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Archiver > PEART > 2007-01 > 1167763723


From: ,
Subject: Re: [PEART] Joseph A. PEART b. 2 Apr 1858 in IL (s/o Jacob)
Date: Tue, 02 Jan 2007 18:48:43 -0000


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Hello to all in the Peart-Magby family. Based upon the postings of others contributing to this thread, the information of Jacob Peart's christening of 16 Feb 1823 in the village of Allenheads to the parents of John Peart and Elizabeth Watson, probably will link to our Pearts in Lanehead (Upper Weardale Valley). As we are finding out, various members of the Peart clan explored and mined various areas of the valley during the 1700's and 1800's (at least as far back as we can tell from family - church records). Allenheads is only a few miles north of Lanehead with an established road/trail (up and over the Heathery Cleugh).

The WATSON surname figured promimently during the 1700's from what I have been reading, including the Wesleyan religious movement that probably lead to the Primitive Methodist focus in the upper Weardale Valley. So I am quite certain that the Pearts from Lanehead have various family ties to the Peart of Allenheads. I have checked our family records, primarily the family charts established by Doris Walton from her published book of "Peart, A History of the Family of Joseph Peart", donated by Doris Haradon Walton, Stillwater, OK, Rush, Weardale, Durham Co., England, 1989 (about 200 pages). Unfortunately, Doris died about a year ago (in her 80's) before we (the family of Pearts) had a chance to get in touch with her. We found her work during the summer of 2005 in the Coal City Library (Grundy County, Illinois about 45 miles southwest of Chicago). After checking the charts, I did not see any John Peart m. Elizabeth Watson, although we do have John Peart [chr 1783 Cowsill - !
d 29 Feb 1856, Burtreeford] m 2 July 1803 to Sarah Watson. (Page 33). According to Doris's charts Sarah Watson [b 15 Sept 1782- d 3 Dec 1853 @ 71 yrs] was the daughter of Joshua Watson (chr 21 Apr 1743) and Mary ? [Watson?]. What's interesting is that this couple did name their youngest daughter (of 10 children) as Elizabeth (chr 23 Feb 1826).

John Peart (1783-1856) was the son of John Peart of Loning and Mary Gibson (don't have any dates) and Isabella Peart. Isabella chr 7 April 1764- d 79 yrs 30 May 1842 was the dau of Joseph Peart 1731-1791 and Sarah CAIN 1736- 1794, dau of John Cain m. 24 August 1732 to Isabel Emerson. Our Peart line came Joseph's son, Cuthbert Peart 1766-1834 who lived & died in Lanehead, raising a large family (and married twice).

There are many Pearts of record in this upper Weardale Valley. A good start is the Durham Co. records on-line that link to the various parish records available. Another excellent source is the Weardale Museum--a small family run effort. They have been working on a computerized tree and may be of help.

Our Pearts immigrated to the US in 1853. Some of the children migrated from Zanesville, Ohio to ag-coal lands of Grundy and Will County, south of Chicago. Why they moved there (?), my guess was word of mouth of coal resources. So far we have not linked any of the Pearts one can find in the Pennsylvannia area, but there were a number of Pearts and Waltons that went to Canada around Montreal area and then some moved to the US (Webster Co., Iowa--Higbee area). During the late 1800's some of our Pearts stayed in the Zanesville area, some stayed in the Grundy and Will County area, some went to Iowa, and my family migrated to Moody County, South Dakota (about 40 miles north of Sioux Falls--becoming farmers).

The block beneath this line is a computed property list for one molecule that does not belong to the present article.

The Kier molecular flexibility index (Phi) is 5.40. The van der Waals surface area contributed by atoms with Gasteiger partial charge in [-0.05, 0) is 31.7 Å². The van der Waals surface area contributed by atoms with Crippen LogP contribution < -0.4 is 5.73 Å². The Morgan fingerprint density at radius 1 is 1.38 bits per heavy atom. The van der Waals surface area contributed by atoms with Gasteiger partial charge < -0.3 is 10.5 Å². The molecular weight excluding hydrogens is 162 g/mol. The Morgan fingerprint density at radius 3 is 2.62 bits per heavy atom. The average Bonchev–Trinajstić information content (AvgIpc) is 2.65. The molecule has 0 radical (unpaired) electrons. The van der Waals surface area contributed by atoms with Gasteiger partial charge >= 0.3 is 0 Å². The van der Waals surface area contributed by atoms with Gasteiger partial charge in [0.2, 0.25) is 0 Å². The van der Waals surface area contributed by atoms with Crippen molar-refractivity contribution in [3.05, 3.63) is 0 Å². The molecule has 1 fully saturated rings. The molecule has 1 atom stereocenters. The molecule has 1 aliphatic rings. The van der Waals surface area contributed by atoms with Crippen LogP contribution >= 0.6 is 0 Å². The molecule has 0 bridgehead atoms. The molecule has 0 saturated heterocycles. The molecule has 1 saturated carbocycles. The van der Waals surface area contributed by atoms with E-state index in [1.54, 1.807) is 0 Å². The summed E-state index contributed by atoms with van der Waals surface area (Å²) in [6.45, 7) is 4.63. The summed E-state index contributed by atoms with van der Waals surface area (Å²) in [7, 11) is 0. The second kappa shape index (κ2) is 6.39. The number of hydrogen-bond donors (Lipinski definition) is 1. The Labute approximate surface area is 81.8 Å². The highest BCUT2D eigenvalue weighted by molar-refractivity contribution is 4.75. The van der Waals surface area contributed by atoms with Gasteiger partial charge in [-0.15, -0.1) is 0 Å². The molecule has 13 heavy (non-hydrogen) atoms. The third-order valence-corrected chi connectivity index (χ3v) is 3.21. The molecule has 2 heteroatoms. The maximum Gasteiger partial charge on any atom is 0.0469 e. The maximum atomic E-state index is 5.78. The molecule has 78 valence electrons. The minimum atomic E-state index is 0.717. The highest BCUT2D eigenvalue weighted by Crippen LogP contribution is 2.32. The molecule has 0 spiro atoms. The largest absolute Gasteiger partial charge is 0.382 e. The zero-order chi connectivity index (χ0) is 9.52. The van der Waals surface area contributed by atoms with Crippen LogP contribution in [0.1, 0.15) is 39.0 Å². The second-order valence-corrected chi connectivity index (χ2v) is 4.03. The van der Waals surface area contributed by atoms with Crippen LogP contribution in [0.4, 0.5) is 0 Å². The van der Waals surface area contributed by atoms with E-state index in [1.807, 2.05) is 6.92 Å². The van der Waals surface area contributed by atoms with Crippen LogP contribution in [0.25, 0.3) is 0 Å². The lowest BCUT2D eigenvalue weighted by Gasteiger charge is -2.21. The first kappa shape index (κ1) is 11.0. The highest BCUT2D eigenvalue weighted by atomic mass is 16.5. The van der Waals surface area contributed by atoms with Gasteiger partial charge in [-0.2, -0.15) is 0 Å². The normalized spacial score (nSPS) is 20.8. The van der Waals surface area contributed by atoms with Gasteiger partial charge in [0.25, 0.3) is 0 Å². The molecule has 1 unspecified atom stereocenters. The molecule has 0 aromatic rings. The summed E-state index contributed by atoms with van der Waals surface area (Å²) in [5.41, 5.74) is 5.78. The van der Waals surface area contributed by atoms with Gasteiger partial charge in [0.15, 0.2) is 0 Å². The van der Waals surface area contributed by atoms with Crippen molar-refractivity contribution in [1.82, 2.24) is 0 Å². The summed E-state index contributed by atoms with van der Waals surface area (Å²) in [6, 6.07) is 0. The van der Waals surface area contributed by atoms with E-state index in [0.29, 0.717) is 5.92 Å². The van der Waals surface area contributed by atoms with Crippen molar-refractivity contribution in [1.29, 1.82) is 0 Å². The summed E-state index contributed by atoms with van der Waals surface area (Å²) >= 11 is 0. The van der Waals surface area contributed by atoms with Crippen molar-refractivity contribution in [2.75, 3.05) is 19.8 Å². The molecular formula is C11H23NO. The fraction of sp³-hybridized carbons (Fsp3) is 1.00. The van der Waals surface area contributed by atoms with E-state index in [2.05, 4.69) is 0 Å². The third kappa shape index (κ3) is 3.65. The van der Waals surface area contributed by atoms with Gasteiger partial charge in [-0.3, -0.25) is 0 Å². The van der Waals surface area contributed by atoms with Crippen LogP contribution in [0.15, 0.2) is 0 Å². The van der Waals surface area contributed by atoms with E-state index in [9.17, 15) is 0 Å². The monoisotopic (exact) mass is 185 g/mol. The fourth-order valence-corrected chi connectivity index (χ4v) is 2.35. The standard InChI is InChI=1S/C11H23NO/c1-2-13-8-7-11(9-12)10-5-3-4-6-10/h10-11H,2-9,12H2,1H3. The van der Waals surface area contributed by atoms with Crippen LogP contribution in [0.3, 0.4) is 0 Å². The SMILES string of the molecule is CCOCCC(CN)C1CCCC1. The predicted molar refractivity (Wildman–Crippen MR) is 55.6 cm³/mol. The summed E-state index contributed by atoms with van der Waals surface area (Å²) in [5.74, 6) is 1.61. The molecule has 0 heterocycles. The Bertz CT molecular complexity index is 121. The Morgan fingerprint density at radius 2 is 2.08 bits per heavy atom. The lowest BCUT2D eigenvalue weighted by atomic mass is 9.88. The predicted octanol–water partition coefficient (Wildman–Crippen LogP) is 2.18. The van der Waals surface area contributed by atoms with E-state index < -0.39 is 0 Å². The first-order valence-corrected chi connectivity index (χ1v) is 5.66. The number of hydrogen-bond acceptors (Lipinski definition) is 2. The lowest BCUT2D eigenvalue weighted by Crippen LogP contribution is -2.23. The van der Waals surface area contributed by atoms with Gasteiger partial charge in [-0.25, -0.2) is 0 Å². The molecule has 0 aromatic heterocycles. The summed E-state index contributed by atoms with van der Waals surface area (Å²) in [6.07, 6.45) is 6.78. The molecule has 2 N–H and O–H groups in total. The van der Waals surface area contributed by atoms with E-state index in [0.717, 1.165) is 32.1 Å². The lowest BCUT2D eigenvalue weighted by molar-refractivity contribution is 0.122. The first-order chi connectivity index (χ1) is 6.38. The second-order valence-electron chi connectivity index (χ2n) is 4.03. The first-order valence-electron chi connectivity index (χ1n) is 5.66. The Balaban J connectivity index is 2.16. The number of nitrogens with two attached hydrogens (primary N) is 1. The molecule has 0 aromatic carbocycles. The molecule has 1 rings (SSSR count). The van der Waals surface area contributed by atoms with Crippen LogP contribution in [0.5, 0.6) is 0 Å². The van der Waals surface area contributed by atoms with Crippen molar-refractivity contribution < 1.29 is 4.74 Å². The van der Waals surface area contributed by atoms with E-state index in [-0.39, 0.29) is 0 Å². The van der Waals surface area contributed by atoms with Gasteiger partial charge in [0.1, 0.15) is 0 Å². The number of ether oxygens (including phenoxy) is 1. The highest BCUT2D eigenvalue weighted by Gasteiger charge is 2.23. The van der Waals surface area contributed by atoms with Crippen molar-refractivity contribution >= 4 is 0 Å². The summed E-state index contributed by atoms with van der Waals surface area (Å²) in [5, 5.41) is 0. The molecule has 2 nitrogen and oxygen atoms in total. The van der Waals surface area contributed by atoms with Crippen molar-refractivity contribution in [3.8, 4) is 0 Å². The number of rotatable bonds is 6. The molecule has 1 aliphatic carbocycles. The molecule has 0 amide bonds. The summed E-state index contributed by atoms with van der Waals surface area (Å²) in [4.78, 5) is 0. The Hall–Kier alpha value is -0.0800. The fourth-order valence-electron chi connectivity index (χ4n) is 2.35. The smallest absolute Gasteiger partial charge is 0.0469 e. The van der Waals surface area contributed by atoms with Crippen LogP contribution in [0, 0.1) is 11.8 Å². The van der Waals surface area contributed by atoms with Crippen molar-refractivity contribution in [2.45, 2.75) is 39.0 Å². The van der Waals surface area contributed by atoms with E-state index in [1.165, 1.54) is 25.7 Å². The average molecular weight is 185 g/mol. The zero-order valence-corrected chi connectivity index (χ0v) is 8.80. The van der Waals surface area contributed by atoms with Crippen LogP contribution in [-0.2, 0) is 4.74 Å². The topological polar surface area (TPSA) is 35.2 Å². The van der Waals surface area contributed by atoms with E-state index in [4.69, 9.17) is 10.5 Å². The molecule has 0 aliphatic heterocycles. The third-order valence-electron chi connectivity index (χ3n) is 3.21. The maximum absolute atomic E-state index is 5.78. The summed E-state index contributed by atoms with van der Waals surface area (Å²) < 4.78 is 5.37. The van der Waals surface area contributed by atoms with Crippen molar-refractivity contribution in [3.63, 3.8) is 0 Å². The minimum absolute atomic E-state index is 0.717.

So yes, I am very interested in linking up with the Village of Allenheads Peart clan. You can get in touch with me at . I have also posted on Genforum. Also check the Peart family tree information prepared by S. Foster (Doris Walton's family tree material was converted into a family treemaker format, with some corrections, thanks to some recommendations from the Weardale Museum). Note: the US Census records also showed a number of Pearts in LaSalle County, just northwest of Grundy County. So far, we have not been able to link to them. If anyone is real computer savy, it would really be neat to establish a Peart website. The next question about Pearts is where did they come from? One cousin thinks they came from France. I think before Henry the 8th (mid 1500's), the Peart clan may have been aligned with Scottish Catholics. However, when the catholics were basically assumed by the church of England in the 1500's in Durham county, I think they !
sort of kept to themselves in the dales above the city and eeked out a living of squatting on the king's land (near his hunting grounds) and mining lead with consent of the local bishop. The survey of 1799 under King George III identified the allotments of a number of Pearts in Lanhead

(see: "Plan of Burtree Moor and Pudding Thorn Moor, in the Park and Forest of Weardale, and County of Durham, as the same were divided and alloted, in pursuance of an Act of Parliment, passed in the 39th Year of his Majesty, King George III, 1799, John Hall, Surveyor--Page 168-169 of Doris Walton's book, 1989)

Then came the Weselyan movement and then Primitive Methodism (which became the apparent religion of choice for many in Upper Weardale Valley). I don't know how much this religion got to the Allenheads. One of the Peart families was a leader in such a congregation in Shawnee, Perry County, Ohio (just south of Zanesville) during the 1880's.


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